• Help Wanted: A Personal Search for Meaningful Employment at the Start of the 21st Century — Woolly Mammoth Theatre Company — ***1/2. Move over, Woody Allen. Twenty-four-year-old monologist Josh Lefkowitz has cornered the market on comic Jewish angst. Arms windmilling like Pete Townshend in the ‘70s, voice burbling up and down the scale with carbonated buoyancy, he displays a freewheeling showmanship that is infectious as he tells of his attempts to follow in the steps of his hero, the late confessional monologist Spalding Gray. Help wanted? Mr. Lefkowitz appears to be doing fine all on his own. Through Sunday. 202/393-3939. — Jayne Blanchard

• Opus — Everyman Theatre — ***1/2. Violinist turned playwright Michael Hollinger’s genteel and involving play about the inner workings of a string quartet gives a tantalizing glimpse into the insular and emotionally combative world of a famous ensemble as it prepares for a televised performance at the White House. Directed with sparkling musicality by John Vreeke, it may not blow you away with bombast, but its expression of fine feeling and unseemly outbursts are delicately moving. Through Oct. 15 at 1727 North Charles St., Baltimore. 410/752-2208. — Jayne Blanchard

• A Prayer for Owen Meany — Round House Theatre Bethesda — ****. Owen Meany is an extraordinary literary creation, and Round House Theatre’s staging, epically directed by artistic director Blake Robison, does towering justice to author John Irving’s bat-eared, banshee-voiced, pipsqueak believer in miracles. At turns comic, scathing and emotionally wrenching, “Prayer” blends compassion and social commentary in a disarming tale about a friendship that begins in the afterglow of America’s post-World War II years and ends in the fiery tumult of the Vietnam era. Both the novel and the play come down hard on organized religion and hypocrisy within the church, but still make a shimmering testimony on the power of faith. It’s the kind of far-reaching, visually majestic and sublimely acted theater you wish more area players would tackle instead of warmed-over revivals. Through Sunday. 240/640-1100. — Jayne Blanchard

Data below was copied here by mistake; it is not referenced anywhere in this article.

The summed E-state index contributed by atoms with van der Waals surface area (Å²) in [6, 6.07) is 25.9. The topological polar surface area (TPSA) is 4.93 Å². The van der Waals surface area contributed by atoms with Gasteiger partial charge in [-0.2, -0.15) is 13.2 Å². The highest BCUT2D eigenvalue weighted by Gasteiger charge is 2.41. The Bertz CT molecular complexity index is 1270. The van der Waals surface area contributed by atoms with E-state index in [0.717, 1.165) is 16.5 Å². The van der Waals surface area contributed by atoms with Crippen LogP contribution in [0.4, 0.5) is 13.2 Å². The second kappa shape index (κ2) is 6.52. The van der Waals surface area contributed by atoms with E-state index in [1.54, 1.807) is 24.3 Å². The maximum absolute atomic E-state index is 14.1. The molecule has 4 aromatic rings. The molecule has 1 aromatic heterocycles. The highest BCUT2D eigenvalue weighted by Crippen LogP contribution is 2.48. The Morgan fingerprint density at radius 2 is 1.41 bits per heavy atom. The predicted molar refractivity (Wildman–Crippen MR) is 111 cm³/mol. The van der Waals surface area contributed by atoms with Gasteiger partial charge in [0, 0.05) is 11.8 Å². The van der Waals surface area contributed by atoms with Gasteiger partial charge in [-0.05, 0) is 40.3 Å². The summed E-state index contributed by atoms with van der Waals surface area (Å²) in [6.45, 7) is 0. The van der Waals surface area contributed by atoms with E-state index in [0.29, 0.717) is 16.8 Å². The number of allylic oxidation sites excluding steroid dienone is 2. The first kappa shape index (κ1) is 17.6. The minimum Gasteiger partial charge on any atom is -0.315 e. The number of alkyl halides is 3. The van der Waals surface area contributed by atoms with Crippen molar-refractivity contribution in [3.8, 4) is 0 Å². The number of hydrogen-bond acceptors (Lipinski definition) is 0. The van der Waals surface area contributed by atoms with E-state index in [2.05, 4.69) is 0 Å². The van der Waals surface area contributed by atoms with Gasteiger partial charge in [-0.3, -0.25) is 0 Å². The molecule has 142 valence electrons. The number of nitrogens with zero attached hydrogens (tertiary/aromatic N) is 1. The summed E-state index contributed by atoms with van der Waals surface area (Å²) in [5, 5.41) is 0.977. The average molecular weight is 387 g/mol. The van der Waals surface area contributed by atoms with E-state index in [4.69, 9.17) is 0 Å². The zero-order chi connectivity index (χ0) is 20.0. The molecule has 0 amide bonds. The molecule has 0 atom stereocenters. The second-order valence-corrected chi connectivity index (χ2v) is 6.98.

• Red Light Winter — Studio Theatre — ***1/2. Adam Rapp’s flint-hearted comedy about two thirtysomething American chums whose sybaritic vacation of booze, drugs and a romp with a gorgeous prostitute in Amsterdam changes their lives, is not a play to cozy up to. The friendship has a top dog/underdog dynamic and the love triangle is sordid. Although plenty of sex is portrayed onstage (the show is graphic sexually and in regard to language), it is not particularly inviting. Yet the staccato rhythms and slap-in-the-face brusqueness of the writing recall David Mamet or Neil LaBute at their most curdled, and a trio of dynamic performances marshaled by director Joy Zinoman sharpen Mr. Rapp’s distinct voice. Studio Theatre sustains its hot streak with “Red Light Winter.” Through Oct. 22. 202/332-3300. — Jayne Blanchard

• Son of a Bush — Gross National Product —**. Gross National Product’s new political comedy show is a sometimes endearingly low-tech deflation of inside-the-Beltway maneuvers, election-year posturing and the Bush administration. A lot of the political humor is about as fresh as a Tricky Dick impression. GNP does not bring anything new to the table, instead resorting to Dick Cheney’s gun mishaps and Bushisms we have seen parodied a million times before. If you’re going to pick an easy target, make sure you can hit it at least some of the time. Through Monday at the Warehouse Theater. 202/783-7212. — Jayne Blanchard

• State of the Union — Ford’s Theatre — ***. Originally produced in 1945, Howard Lindsay and Russel Crouse’s Pulitzer Prize-winning political comedy, about a straight-talking industrialist’s makeover as a presidential candidate, is as up-to-the-minute as a podcast, thanks to a sparkling production under the direction of Kyle Donnelly that emphasizes the play’s savvy insights and jaunty dialogue. You may groan at the idea of a three-act, well-made play, but the show just zips by. If only real politicians and their wives were this dashing and entertaining. Through Oct. 22. 202/347-4833. — Jayne BlanchardMAXIMUM RATING: FOUR STARS